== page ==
What is a Fanous?!
The light has fascinated human kind since the very beginning. The light is power and weakness in the same time. People with their religion, customs and traditions gave to the light a huge importance and for each one of us have a meaning. The light has a special role in celebration all over the world.
The Jews during Hanukkah commemorate the event by lightning candles in menorah, a special candelabrum. Both Christians and Jews use light in their major festivities. In China there are amazing creations of lanterns during the New Year celebrations that end with a lantern festival which origins date back 2000 years.
For Muslims the Ramadan celebrations include the display of Fawanees (plural for Fanous). The Fanous is considered by some the extension of the torches used in the Pharaonic festivals celebrating the rising of the Sirius star in which the ancient Egyptians were celebrating the birthdays of Osiris, Horus, Isis, Seth and Nephtys by lighting the streets with torches.
Nowadays the Fanous or the Ramadan Lantern is just a decoration and an entertainment for the children. From all the Islamic countries, the Fanous is most known in Egypt. You can see pretty lanterns hanging out in the streets, balconies, shops and mosques. It is still part of the traditions that goes back in time on the Fatimid era even thou others are placing them during the rule of Saladin (1174-1193 AD). Before Ramadan starts by one day the Caliph was going out in the dark in search of the moon who was announcing the start of the Holly Month. The children with their Fanous were walking in front of the Caliph to light his path. Each child was having his own Fanous and all of them were singing songs to welcome the new month and the starting of the Ramadan.
Before electricity was available, kids from the past century loved the Fanous as it was a colorful light, their own light with which they were wandering the streets in the evenings, go around asking for nuts and sweets. If you want to associate it with a similar image you can compare it with the Halloween pumpkins that give such joy to the kids when they go trick or treat. After they were breaking their fast at sunset, the children were going out of their homes, out on the streets and the only light was coming from their Fanous. Imagine a dark old city just enlighten by dozen of colored lights, it must have been a fairy tale. They were getting together and sing songs like the famous “ Wahawy ya wahawy” , play kid games or visit an elder who was telling them stories.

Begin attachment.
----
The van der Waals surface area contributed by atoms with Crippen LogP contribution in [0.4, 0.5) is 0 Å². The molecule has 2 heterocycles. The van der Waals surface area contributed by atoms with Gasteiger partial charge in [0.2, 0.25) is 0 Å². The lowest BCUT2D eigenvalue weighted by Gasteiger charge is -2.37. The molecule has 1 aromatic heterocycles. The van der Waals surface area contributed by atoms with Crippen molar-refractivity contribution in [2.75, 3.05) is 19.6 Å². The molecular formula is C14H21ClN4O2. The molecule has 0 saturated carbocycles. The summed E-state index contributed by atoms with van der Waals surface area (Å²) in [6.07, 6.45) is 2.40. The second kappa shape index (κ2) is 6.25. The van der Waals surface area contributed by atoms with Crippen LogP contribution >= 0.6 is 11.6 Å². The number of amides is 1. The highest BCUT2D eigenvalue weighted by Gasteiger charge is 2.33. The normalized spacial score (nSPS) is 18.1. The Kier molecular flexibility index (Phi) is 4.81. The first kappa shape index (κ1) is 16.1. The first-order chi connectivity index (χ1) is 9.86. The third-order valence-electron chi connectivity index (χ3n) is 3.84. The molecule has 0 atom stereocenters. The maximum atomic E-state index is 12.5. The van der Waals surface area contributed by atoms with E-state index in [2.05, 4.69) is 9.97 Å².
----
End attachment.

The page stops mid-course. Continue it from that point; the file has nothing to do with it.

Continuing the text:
Another story about the origin of the lantern is that the Fatimid Caliph Al Hakim asked all the sheikhs of mosques to hang lanterns on the doors during the Ramadan month in order to illuminate the streets of Cairo. So they did and since then it became a custom that never vanished.
Other story says that on the same age of the Fatimid Caliph, the women were allowed to leave their homes only in Ramadan month and there was a must for them to be accompanied by a boy. The kid was carrying a Fanous and walking before them to light their path and announce their presence in caution for the men to move from the women way.
Another interesting story comes from a Coptic Christian tradition. It states that the Christians were using candle lanterns to celebrate during Christmas. They were lightning colorful candles and using them as table decoration. Even today the candle light is a symbol for Christianity, in churches or in other Holly holidays. The Egyptian historian Al Maqrizi had a theory in which he explain how the Fanous is a development of the Christmas candles by tracing back the Demotic Greek word Phanos meaning beeswax candle.
The traditional materials to make a Fanous are tin and colored glass and use a candle inside to light it. The modern Fanous still has its charm but not like in the past cause now they are battery operated. The Fanous comes in different sizes and colors and even different shapes. The most common ones are in the shape of minaret, crescent or tree. The Egyptian craftsmen are extremely talented and very passionate in their work usually passing their heritage from generation to generation. The Fawanees ( plural from Fanous ) makers are humble people who work hard to produce thousands of lanterns needed to fulfill the demand during Ramadan. They work in their small shops or simply directly on the streets always happy to show you their work. They use basic tools and fire flame creating with raw talent in recycled tins. In the past, the lanterns were made in brass and cooper but now you can find even plastic ones from the Chinese market that even play music.
The Fanous, no matter how it looks and from where it came, represents a unique symbol of the Ramadan month. It moved from generation to another and is usually accompanied by a famous song written by Ahmed Sherief that goes like this:
“Wahawi ya Wahawi (metaphorically meaning the light of fire)/Iyuha (an unknown word which is used to rhyme in between)/Ruht ya Sha’ban (you have gone, O Sha’ban referring to the month before Ramadan)/Wi Gheet ya Ramadan (You have gone, O Ramadan)/Iyuha/Bint el Sultan (The daughter of the Sultan)/Iyuha/Labsa el Guftan (Is wearing her caftan)/Iyuha/Yalla ya Ghaffar (For God the forgiver)/Iduna el Idiya (Give us this season’s gift)/Yalla ya Ghafar. “